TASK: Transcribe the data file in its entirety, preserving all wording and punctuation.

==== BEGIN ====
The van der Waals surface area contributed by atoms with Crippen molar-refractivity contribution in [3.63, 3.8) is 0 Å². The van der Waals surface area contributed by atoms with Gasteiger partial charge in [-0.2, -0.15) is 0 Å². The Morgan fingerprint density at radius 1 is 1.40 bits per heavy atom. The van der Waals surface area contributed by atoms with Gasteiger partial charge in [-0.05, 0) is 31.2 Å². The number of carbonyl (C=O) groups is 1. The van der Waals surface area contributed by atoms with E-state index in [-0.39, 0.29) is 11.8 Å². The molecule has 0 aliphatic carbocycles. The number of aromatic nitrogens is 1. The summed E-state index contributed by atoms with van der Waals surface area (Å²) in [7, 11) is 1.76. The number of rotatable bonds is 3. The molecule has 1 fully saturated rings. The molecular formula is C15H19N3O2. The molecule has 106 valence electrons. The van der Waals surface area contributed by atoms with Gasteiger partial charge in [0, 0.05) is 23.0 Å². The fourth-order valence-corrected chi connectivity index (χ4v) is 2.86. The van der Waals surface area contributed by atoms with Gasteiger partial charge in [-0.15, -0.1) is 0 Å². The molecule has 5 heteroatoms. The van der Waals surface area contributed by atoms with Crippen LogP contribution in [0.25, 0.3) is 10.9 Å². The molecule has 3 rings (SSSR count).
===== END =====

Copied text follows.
The van der Waals surface area contributed by atoms with Crippen molar-refractivity contribution in [3.63, 3.8) is 0 Å². The van der Waals surface area contributed by atoms with Gasteiger partial charge in [-0.2, -0.15) is 0 Å². The Morgan fingerprint density at radius 1 is 1.40 bits per heavy atom. The van der Waals surface area contributed by atoms with Gasteiger partial charge in [-0.05, 0) is 31.2 Å². The number of carbonyl (C=O) groups is 1. The van der Waals surface area contributed by atoms with E-state index in [-0.39, 0.29) is 11.8 Å². The molecule has 0 aliphatic carbocycles. The number of aromatic nitrogens is 1. The summed E-state index contributed by atoms with van der Waals surface area (Å²) in [7, 11) is 1.76. The number of rotatable bonds is 3. The molecule has 1 fully saturated rings. The molecular formula is C15H19N3O2. The molecule has 106 valence electrons. The van der Waals surface area contributed by atoms with Gasteiger partial charge in [0, 0.05) is 23.0 Å². The fourth-order valence-corrected chi connectivity index (χ4v) is 2.86. The van der Waals surface area contributed by atoms with Gasteiger partial charge in [-0.15, -0.1) is 0 Å². The molecule has 5 heteroatoms. The van der Waals surface area contributed by atoms with Crippen LogP contribution in [0.25, 0.3) is 10.9 Å². The molecule has 3 rings (SSSR count).